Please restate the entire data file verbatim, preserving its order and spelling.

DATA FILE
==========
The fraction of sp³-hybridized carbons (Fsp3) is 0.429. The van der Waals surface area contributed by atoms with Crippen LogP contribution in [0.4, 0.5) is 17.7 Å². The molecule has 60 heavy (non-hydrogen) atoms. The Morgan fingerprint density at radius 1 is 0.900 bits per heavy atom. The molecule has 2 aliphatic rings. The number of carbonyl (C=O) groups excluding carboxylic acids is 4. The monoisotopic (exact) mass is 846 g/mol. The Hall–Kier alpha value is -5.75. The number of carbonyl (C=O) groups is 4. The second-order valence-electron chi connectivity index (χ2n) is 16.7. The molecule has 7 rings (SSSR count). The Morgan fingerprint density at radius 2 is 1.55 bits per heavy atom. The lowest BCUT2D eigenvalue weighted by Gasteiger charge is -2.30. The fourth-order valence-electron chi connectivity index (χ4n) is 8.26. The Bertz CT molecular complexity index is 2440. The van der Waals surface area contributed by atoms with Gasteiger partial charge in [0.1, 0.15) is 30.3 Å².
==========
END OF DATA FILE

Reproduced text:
The fraction of sp³-hybridized carbons (Fsp3) is 0.429. The van der Waals surface area contributed by atoms with Crippen LogP contribution in [0.4, 0.5) is 17.7 Å². The molecule has 60 heavy (non-hydrogen) atoms. The Morgan fingerprint density at radius 1 is 0.900 bits per heavy atom. The molecule has 2 aliphatic rings. The number of carbonyl (C=O) groups excluding carboxylic acids is 4. The monoisotopic (exact) mass is 846 g/mol. The Hall–Kier alpha value is -5.75. The number of carbonyl (C=O) groups is 4. The second-order valence-electron chi connectivity index (χ2n) is 16.7. The molecule has 7 rings (SSSR count). The Morgan fingerprint density at radius 2 is 1.55 bits per heavy atom. The lowest BCUT2D eigenvalue weighted by Gasteiger charge is -2.30. The fourth-order valence-electron chi connectivity index (χ4n) is 8.26. The Bertz CT molecular complexity index is 2440. The van der Waals surface area contributed by atoms with Gasteiger partial charge in [0.1, 0.15) is 30.3 Å².